Sunday, 23 September 2007

How the deaths of 80 desperate Haiti migrants at sea can go unreported

And still on the McCann coverage: while Madeleine disappeared on the night of 3 May 2007, early on 4 May at least 80 people perished when a boat sank in the Caribbean. Some of the victims may have been eaten by sharks; many were women and children. Yet the British media, while giving the McCann story wall-to-wall coverage, have been largely silent over these ‘disappearances’.

Take a look at Peter Hallward’s brilliant exposé of the Haiti disaster and his alternative perspective on the McCann coverage at According to the site’s home page: ‘Haitianalysis aims to provide young Haitian journalists a direct route to English speaking audiences, bypassing the need for corporate intermediaries. To accomplish this we plan to provide monetary, technological, and human/translation resources to young, inspired Haitian journalists from poor backgrounds. We also aim to provide a positive perspective on grassroots civil society and look at the under-reported news and events in Haiti and that affect Haiti.’
As Hallward reports, around 75 per cent of Haiti’s population ‘lives on less than $2 per day, and 56 per cent live on less than $1 per day’. Punitive international trading arrangements mean that Haiti’s poor remain poor. ‘Every serious political attempt to allow Haiti’s people to move (in ex-President Jean-Bertrand Aristide’s phrase) “from absolute misery to dignified poverty” has been violently and deliberately blocked by the US government and its allies in the international community. As a result, in a normal year, an average of around a thousand of Haiti’s most desperate or most reckless citizens try to escape this misery by sea.’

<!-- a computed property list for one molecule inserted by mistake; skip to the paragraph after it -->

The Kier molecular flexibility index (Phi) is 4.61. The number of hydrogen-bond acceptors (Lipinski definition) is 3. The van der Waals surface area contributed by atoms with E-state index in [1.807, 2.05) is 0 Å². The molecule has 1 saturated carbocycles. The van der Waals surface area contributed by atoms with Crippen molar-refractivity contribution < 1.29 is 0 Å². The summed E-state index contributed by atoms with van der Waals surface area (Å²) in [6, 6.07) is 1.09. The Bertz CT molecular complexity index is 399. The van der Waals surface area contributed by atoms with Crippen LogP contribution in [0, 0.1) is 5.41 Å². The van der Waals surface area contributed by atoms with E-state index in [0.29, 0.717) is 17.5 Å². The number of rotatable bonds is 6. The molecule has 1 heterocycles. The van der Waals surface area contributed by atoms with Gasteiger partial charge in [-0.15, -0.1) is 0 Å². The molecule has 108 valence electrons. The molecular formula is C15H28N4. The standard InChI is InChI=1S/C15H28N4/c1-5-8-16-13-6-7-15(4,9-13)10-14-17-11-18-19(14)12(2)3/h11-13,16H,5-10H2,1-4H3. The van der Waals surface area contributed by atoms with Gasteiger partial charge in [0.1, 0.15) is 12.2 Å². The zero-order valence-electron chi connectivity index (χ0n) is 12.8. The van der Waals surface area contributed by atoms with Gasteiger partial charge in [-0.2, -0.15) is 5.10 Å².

Thus, early on Tuesday 1 May, around 160 desperate people crammed into a 30-foot sloop at the northern Haitian city of Cap-Haitien and headed for the neighbouring Turks and Caicos Islands (TCI). What happened early in the morning of 4 May when the sloop was intercepted by a TCI police boat is unclear. Some survivors claim the TCI boat rammed the boat and then tried to tow it further out to sea. The police, however, say the boat sank as they tried to tow it out of ‘heavy seas’.

A report on the tragedy by the UK’s Marine Accident Investigation (MAIB) branch in August concluded there was no evidence to suggest the TCI police launch deliberately rammed the sloop. But it does criticise the police for failing to identify procedures for the safe interception of Haitian migrants. Hallward continues: ‘The MAIB investigators further demonstrate that a whole series of failings in seamanship, communications, logistics and planning severely hampered the subsequent search and rescue operation.’

Yet this disaster has been largely ignored by the British media. Type ‘Caicos’, ‘Haiti’ or ‘Haitian’ into an online search facility of a national newspaper and you are most likely to find some useful tips about Caribbean holidays. As Hallward concludes: ‘This is business as usual. It isn’t very hard to see why most foreign observers of Haiti seem to find fantasy more palatable than fact.’


1 comment:

spud said...

This is so ill researched I am surprised that you can write!